right. We should keep the
story straight. I am making an
effort to tell the truth: and
if I should err in some of the details it is not intentional. Capt
Charley Patten is the first to come to the front.
It was he and not Charley Faris who was a cabin boy on the Badger
State when she hit a rock pile and went down on the Ottumwa rapids,
and I am glad to make the correction, and give Capt Patten his place among
the veteran steamboatmen. However,
I think it was fortunate that I made this error.
It brought the captain out with a very interesting article on the
Des Moines River, which I had re-published to show the people up here that
the Des Moines river had been actually navigated by the Mississippi
steamers. Many of them
regarded this as a sort of legend, and I was pleased to furnish them the
testimony of Captain Patten, one of the navigators.
Capt. Patten’s article has been pasted in my scrap book, and
completes the story of navigation upon the three principal rivers of
Iowa-the Cedar, the Iowa and Des Moines-positive evidence that with the
bridges open, the three streams could now be used by the steamboats, as
they were in the olden times. And
this winter, we shall ask congress to open the bridges, or rather have the
owners to do it. This will be
the first move on the Des Moines river project. With the bridges open,
provided with lift or draw spans, the steamboats and the shippers will
again have the use of the river for at least four months of the year, and
during wet years, from six to seven months.
If there is business up here and theirs plenty of it, the
Mississippi steamers will surely come up after it.
IN THE STEAMBOAT SYSTEM
While the steamboat companies did a large and paying business for
many years, there were some defects in their system of transportation at
that time, as we see it now. Perhaps
the officials of the companies believed they were doing the proper thing
for the accommodation of the people, yet at this date, it is amusing when
we call to mind some of the methods and customs of that time.
The officers of a railway company would not
hold a passenger train at a station for five or six hours to load a
lot of freight. Yet this is the way the steamboat company’s handles
their large passenger steamers. The
tickets sold at that time included meals, and it was not a paying
proposition for a steamer to lay at the bank half a day burning coal and
feeding a hundred passengers. Besides
the passengers were not pleased with this slow method of transportation,
and it had much to do in killing the passenger business on the boats.
Another custom was to answer every hail between towns to land a
steamer for one passenger, a cow or a horse.
Of course the captain and the company officials were popular with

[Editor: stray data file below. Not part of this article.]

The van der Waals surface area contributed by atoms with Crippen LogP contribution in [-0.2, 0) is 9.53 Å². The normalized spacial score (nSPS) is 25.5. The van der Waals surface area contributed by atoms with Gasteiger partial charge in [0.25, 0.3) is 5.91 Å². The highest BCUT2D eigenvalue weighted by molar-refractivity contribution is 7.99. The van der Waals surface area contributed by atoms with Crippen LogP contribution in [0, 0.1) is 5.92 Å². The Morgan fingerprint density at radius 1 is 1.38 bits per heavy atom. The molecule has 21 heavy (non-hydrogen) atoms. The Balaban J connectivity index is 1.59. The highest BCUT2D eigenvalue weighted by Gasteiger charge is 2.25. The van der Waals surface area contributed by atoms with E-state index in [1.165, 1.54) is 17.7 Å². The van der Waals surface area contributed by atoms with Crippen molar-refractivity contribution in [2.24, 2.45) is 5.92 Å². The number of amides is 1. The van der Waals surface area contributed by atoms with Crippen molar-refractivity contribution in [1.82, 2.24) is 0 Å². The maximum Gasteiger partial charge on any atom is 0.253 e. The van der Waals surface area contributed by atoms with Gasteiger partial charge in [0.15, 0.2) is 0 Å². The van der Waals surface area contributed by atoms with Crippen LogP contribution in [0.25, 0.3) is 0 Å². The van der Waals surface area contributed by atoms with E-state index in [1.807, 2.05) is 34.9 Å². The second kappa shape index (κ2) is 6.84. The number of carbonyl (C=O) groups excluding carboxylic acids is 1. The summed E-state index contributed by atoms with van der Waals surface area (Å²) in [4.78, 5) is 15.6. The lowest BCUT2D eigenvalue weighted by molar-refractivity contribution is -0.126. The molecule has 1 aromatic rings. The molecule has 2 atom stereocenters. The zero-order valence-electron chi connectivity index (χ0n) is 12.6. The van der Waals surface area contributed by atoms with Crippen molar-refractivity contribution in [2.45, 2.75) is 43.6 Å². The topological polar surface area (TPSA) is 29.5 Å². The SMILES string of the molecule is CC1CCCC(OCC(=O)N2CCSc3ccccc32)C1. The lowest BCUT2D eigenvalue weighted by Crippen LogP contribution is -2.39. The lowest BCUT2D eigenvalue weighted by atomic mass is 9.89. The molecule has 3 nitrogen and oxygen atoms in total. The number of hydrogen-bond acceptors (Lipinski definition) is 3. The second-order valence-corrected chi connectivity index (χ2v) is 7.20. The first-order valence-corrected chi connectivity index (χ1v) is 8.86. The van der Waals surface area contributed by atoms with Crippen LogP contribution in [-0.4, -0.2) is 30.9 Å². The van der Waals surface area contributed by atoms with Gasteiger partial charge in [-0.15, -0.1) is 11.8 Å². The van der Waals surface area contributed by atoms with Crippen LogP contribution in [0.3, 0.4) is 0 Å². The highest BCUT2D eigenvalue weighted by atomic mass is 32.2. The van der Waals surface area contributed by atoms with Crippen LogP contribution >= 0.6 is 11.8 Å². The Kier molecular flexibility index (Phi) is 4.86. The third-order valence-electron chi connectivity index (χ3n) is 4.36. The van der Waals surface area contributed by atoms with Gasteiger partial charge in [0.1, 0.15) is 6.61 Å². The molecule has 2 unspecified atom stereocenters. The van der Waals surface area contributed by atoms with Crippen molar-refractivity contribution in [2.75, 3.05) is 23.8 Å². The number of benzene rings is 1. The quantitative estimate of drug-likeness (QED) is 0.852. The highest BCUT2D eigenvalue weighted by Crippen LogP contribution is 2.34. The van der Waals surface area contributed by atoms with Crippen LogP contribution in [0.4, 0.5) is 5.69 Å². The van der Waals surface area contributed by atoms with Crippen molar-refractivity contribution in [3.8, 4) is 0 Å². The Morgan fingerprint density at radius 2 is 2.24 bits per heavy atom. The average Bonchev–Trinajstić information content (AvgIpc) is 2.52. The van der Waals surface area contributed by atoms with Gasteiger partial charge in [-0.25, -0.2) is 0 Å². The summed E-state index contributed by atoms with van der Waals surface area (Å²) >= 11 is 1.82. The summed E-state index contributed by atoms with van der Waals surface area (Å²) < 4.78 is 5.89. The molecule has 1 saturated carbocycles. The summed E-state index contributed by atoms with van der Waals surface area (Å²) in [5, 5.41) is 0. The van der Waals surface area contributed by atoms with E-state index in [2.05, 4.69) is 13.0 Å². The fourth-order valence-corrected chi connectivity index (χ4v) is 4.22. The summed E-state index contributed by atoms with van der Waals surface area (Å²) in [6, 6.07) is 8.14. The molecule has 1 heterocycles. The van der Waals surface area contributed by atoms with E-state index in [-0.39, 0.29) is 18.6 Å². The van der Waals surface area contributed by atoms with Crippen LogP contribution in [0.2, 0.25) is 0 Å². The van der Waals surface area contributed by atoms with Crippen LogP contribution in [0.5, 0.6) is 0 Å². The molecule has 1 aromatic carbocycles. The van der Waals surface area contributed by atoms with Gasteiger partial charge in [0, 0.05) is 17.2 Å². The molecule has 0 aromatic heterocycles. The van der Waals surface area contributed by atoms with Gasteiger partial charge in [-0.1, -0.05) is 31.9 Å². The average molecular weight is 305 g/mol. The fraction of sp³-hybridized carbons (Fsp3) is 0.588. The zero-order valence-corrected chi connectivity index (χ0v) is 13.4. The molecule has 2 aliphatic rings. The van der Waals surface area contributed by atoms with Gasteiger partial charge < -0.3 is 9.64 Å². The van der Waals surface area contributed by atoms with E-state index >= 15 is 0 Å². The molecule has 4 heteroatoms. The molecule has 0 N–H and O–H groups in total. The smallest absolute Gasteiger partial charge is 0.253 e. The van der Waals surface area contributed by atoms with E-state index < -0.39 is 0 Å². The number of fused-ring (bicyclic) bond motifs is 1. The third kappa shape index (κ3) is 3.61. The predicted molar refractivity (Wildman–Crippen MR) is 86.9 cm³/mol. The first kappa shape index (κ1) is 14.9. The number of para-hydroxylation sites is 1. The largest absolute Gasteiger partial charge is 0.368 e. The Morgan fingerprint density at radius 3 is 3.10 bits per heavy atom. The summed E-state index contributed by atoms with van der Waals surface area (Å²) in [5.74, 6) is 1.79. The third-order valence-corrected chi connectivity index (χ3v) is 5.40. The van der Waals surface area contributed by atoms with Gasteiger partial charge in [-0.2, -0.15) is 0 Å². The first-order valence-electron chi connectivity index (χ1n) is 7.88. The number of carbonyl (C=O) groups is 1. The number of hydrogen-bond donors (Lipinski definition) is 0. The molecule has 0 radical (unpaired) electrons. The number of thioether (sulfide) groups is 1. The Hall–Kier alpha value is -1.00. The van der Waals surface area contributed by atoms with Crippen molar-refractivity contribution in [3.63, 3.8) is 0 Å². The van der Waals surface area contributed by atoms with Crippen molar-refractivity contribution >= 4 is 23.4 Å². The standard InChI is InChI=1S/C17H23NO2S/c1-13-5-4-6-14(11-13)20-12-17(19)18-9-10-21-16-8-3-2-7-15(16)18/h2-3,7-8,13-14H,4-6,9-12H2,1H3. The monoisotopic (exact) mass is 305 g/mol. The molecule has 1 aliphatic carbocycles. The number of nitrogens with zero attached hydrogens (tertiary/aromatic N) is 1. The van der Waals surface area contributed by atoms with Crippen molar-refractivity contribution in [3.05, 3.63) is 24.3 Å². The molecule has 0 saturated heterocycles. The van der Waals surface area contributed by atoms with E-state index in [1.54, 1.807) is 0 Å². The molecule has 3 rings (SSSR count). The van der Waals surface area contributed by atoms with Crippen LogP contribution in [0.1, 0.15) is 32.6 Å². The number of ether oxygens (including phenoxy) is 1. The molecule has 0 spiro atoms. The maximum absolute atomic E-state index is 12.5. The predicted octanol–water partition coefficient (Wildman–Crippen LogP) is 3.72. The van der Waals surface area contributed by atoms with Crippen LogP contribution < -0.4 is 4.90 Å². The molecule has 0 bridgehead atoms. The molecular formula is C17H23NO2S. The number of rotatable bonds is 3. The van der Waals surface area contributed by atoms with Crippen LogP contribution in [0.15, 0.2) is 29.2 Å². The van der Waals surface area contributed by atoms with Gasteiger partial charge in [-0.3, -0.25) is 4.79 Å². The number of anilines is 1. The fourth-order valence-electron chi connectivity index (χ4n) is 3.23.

the people along the shore for being so accommodating., but from a
financial standpoint there was nothing in it, this landing at every
station. I then believed, and
I am still of the same opinion, that to do a combination business, carry
both passengers and freight on the same boat, was a mistake.
There are a number of good and sufficient reasons why this should
not be done. In the old days
we had our tow boats and barges. (the
present barge movement is not new) All of the heavy freight should have
gone into the barges, instead of on to the passenger steamers.
And now, if the boats are to be coming back, the business should be
classified, and with the rolling stage, the derrick and the other modern
appliances to handle the freight in and out of the barges, there would be
more money in the business. Our
old system of carrying the freight in and out on the backs of a gang of
men, was not only slow but expensive.
But as that time this plan appeared to be the only way to handle
it. Now, with the modern
appliances, ten men can do the work of 40 roustabouts, and do it quicker
and at less cost. Another
advantage would be that the machinery used in the work would not go on a
strike. As illustrating this
waste of time and money, a story told that on her down stream trip a large
passenger boat was hailed, and she rounded to, the man from the shore had
a letter and some pennies, which he gave the clerk, with instructions to
stamp and mail the letter, when the boat reached St. Louis.
If the business is to be reestablished on the upper Mississippi, my
idea of it would be this: There should be a few- a sufficient number to do
the business-speedy light draft passenger steamers, and they should be of
The freight train does not wait for the unloading or loading of
cars, and the tow boat should not lay at landings, burning coal, but be
moving along, picking up the barges and hustling them to their
There should be a large number of steel barges with water tight
compartments, and water tight hatches, so they could be distributed along
the river at the different towns.
The steel barge should be made to serve the double purpose of boat
and store house. When possible
to do so, deliver and receive all freight, to and from the barge to save
the expense of handling.
With such barges it will not be necessary to erect and maintain
large warehouses. A small
building on the shore for the use of the agent, will be sufficient.
It will not be necessary to build and maintain stationary or floating docks. A paved levee, with the proper slope, so that it can be used by the boats at all stages of the river, is all that is needed, and these landing places should be maintained by the different towns and cities. Six feet of water from St. Louis to St. Paul, and good landings is all that the steamboat men of the present time are asking. The government is now making the six foot channel, and the different cities and towns should furnish the landing places.